Nowadays, anytime it is possible, businesses try to avoid judicial procedures unless this is absolutely needed. Instead, they rightfully prefer alternative dispute resolution (ADR). In this article, we will provide a brief overview of the requirements for resolving an arbitration dispute in Ireland.
Before starting a business relationship, especially international, we recommend that entrepreneurs enter into an arbitration agreement. This is your main document, the base, which will help you resolve disputes that may arise between you and your counterpart in the course of cooperation. It can be in the form of a reservation included in the text of the contract or in the form of a separate agreement (usually the parties enter into such an agreement if they have decided to refer the dispute to arbitration, although it is already pending before the arbitral tribunal. rendered).
An arbitration agreement in Ireland is considered concluded if:
- you have agreed with your counterparty in writing on the range of disputes to be referred to the arbitral tribunal;
- you have indicated to which specific court you intend to refer the dispute.
If you and your counterparty do not meet at least one of these requirements, the agreement is considered unconcluded. In this case, the arbitral tribunal must declare itself incompetent to consider the dispute.
Selection and removal of an arbitrator
Irish arbitration law is largely based on the UNCITRAL Model Law.
Dispute resolution through arbitration in Ireland, as in most other jurisdictions, begins with the selection of an arbitrator who will be entrusted with the process. The parties to the conflict may, if they wish, agree independently on the appointment of arbitrators.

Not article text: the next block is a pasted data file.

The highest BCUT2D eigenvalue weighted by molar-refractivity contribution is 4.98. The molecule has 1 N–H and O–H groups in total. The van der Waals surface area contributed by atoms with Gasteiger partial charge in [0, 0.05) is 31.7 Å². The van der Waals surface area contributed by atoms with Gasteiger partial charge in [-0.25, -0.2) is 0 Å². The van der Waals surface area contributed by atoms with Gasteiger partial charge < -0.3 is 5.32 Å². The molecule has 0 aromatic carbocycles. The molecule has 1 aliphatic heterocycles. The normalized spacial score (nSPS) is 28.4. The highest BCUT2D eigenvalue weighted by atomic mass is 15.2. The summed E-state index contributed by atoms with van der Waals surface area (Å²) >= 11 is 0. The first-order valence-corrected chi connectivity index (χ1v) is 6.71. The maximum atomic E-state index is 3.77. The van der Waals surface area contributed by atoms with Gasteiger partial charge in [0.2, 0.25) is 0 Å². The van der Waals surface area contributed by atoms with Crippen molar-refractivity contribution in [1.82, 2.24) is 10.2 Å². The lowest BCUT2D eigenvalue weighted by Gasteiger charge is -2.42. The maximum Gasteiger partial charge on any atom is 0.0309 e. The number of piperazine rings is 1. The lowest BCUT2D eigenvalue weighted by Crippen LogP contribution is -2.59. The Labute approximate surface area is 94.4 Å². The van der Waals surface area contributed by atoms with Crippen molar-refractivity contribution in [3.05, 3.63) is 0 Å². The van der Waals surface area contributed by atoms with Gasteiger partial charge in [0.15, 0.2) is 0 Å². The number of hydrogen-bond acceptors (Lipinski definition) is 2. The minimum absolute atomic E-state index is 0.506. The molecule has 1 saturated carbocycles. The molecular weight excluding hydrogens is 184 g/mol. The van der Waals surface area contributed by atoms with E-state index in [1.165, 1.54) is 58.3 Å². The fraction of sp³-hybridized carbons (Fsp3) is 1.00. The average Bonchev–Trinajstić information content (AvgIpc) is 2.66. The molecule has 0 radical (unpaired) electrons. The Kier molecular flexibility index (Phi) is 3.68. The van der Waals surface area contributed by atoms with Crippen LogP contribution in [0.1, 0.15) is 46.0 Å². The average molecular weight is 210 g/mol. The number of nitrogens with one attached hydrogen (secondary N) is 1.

Sometimes there are situations when the parties cannot choose an arbitrator. Then they usually turn to the appointing authority, which is usually a valid institutional arbitration. In Ireland, the default authority is the High Court.
Ireland adheres to international rules that clearly define the mechanism for removing an arbitrator: the removal of an arbitrator from a dispute through arbitration in Ireland is possible if there are justifications that cast reasonable doubt on his/her independence, or if he/she has no experience and lack of knowledge in the field in question.
Interference in the arbitration process
In general, Irish courts do not have the power to intervene in arbitration. However, the High Court is empowered to take precautionary measures and may assist in obtaining evidence. It is noteworthy that without the consent of the parties, it may not make any rulings on the provision of legal costs or on the disclosure of the relevant documents.
There are so many relevant factors in each case that the most important decision to take is engaging the right solicitor who will provide qualified legal assistance. For example, at the request of the client, a request will be made competently, according to which the arbitral tribunal has the right to issue a ruling on the application of precautionary measures, which may be deemed necessary, and to make preliminary rulings.
The arbitral tribunal shall have the right to rule on one of the parties:
- maintain the status quo until the dispute is resolved in Ireland;
- keep evidence that may be relevant to the case;
- to ensure the safety of assets from which a subsequent arbitration award can be satisfied.
Advice on resolving a dispute through arbitration in Ireland will help you to get to know the process in more detail. Order a consultation from our highly qualified specialists. If there is such a need, we will assist you to manage any claims raised by Irish counterparts in the best way. Our expertise in international business conflicts grants effective management of any legal cases. We are particularly adaptive for extremely complex and though international legal cases.